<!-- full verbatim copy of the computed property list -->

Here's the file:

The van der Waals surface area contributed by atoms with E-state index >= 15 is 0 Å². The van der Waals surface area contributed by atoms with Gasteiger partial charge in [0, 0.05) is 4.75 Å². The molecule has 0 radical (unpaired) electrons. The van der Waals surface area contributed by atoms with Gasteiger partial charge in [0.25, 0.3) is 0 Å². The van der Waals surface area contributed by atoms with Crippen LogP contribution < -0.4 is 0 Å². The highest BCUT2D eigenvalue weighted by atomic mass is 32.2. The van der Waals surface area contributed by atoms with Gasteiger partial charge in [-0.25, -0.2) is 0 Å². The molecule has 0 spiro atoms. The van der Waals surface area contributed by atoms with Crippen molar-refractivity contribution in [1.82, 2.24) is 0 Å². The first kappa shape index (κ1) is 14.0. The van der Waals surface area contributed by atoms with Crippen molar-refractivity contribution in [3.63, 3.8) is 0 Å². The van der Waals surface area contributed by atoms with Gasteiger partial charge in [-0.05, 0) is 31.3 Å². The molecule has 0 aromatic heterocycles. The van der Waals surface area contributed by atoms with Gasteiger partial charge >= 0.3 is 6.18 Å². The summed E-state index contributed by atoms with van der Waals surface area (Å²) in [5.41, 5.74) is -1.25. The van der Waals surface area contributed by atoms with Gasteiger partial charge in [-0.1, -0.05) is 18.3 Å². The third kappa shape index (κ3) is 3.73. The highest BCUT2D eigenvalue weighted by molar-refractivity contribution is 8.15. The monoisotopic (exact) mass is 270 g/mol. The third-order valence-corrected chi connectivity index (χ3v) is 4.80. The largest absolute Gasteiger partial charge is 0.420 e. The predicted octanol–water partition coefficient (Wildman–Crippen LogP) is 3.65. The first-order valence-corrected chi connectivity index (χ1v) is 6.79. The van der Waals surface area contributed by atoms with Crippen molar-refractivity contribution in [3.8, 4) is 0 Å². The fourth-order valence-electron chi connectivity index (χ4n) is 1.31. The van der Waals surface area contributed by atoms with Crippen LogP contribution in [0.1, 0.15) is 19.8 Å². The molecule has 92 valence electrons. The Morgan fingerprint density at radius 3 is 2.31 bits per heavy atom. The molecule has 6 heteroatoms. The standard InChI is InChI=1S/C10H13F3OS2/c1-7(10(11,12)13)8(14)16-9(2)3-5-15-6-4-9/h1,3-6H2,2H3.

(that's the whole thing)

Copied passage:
The van der Waals surface area contributed by atoms with E-state index >= 15 is 0 Å². The van der Waals surface area contributed by atoms with Gasteiger partial charge in [0, 0.05) is 4.75 Å². The molecule has 0 radical (unpaired) electrons. The van der Waals surface area contributed by atoms with Gasteiger partial charge in [0.25, 0.3) is 0 Å². The van der Waals surface area contributed by atoms with Crippen LogP contribution < -0.4 is 0 Å². The highest BCUT2D eigenvalue weighted by atomic mass is 32.2. The van der Waals surface area contributed by atoms with Gasteiger partial charge in [-0.25, -0.2) is 0 Å². The molecule has 0 spiro atoms. The van der Waals surface area contributed by atoms with Crippen molar-refractivity contribution in [1.82, 2.24) is 0 Å². The first kappa shape index (κ1) is 14.0. The van der Waals surface area contributed by atoms with Crippen molar-refractivity contribution in [3.63, 3.8) is 0 Å². The van der Waals surface area contributed by atoms with Gasteiger partial charge in [-0.05, 0) is 31.3 Å². The molecule has 0 aromatic heterocycles. The van der Waals surface area contributed by atoms with Gasteiger partial charge >= 0.3 is 6.18 Å². The summed E-state index contributed by atoms with van der Waals surface area (Å²) in [5.41, 5.74) is -1.25. The van der Waals surface area contributed by atoms with Gasteiger partial charge in [-0.1, -0.05) is 18.3 Å². The third kappa shape index (κ3) is 3.73. The highest BCUT2D eigenvalue weighted by molar-refractivity contribution is 8.15. The monoisotopic (exact) mass is 270 g/mol. The third-order valence-corrected chi connectivity index (χ3v) is 4.80. The largest absolute Gasteiger partial charge is 0.420 e. The predicted octanol–water partition coefficient (Wildman–Crippen LogP) is 3.65. The first-order valence-corrected chi connectivity index (χ1v) is 6.79. The van der Waals surface area contributed by atoms with Crippen molar-refractivity contribution in [3.8, 4) is 0 Å². The fourth-order valence-electron chi connectivity index (χ4n) is 1.31. The van der Waals surface area contributed by atoms with Crippen LogP contribution in [0.1, 0.15) is 19.8 Å². The molecule has 92 valence electrons. The Morgan fingerprint density at radius 3 is 2.31 bits per heavy atom. The molecule has 6 heteroatoms. The standard InChI is InChI=1S/C10H13F3OS2/c1-7(10(11,12)13)8(14)16-9(2)3-5-15-6-4-9/h1,3-6H2,2H3.